But his most legendary friendship was with Pablo Picasso. It is, in fact, the relationship from his childhood that Bosé himself remembers the most and that many times points out as a small door that was opened to direct his artistic destiny. In many bullfights, Luis Miguel wore several suits of lights with Picassian designs.

Despite all the glitters and lights, the friction between the bullfighter and the future performer – it has already been said – started from a very young age. “We had the same character, that’s why we collided,” recalled the man from Pretty in April. Later, he added that the most dramatic event of his childhood was when his father forced him to hunt: “I shot a doe and killed it,” he said.

“However, when you take her home to gut her, at the time of slitting her, a bambi came out,” Bosé details again, adding that in that minute he went against his father to give him several punches, treating him as a “son of puta ”and wanting to make the decision not to know more about him.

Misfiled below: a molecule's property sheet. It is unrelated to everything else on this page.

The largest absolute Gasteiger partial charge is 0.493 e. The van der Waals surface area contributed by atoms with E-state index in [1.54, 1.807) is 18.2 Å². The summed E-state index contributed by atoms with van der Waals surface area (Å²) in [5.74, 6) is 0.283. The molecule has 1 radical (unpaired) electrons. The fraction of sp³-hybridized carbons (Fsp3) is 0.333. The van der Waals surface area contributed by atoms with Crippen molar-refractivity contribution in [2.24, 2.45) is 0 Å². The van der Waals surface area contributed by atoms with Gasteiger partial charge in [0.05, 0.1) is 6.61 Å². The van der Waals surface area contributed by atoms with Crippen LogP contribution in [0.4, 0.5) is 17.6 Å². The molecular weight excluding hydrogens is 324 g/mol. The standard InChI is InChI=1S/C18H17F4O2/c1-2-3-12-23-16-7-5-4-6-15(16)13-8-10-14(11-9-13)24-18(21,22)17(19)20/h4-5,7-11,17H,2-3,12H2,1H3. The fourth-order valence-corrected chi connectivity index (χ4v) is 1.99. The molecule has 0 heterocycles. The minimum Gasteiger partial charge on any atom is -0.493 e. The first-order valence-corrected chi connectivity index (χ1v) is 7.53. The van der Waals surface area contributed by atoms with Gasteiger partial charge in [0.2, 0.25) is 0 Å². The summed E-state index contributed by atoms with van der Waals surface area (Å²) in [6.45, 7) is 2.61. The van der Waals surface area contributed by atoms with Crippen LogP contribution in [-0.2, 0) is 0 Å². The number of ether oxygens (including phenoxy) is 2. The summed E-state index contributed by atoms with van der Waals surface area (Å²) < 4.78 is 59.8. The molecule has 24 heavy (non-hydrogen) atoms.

On the night of that same day, his father came to ask for his forgiveness. “He was not a man used to apologizing”he adds. But the fight was already over.

As a radical measure, and with his divorced parents, the interpreter of Bandit Now he would abide by what his mother Lucía had dictated: he wanted his children to carry the Bosé surname and that’s how it was. “An unstructured family”, the Spanish newspaper El Mundo once titled a clan born from the bullfighting world, grown up in the neon of the show but who quickly forgot their DNA Dominguín.

The great patriarch died on May 8, 1996 at the age of 69 in El Arcón, as a result of heart failure that caused a stroke. Until today, Bosé gets emotional when he talks about him and there is a hint of debt and nostalgia for a relationship that grew fractured. Captain Thunder’s son believes that everything could have been less stormy.

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Fame, bulls and tragedies: the tangled world that portrays Miguel Bosé’s father – La Tercera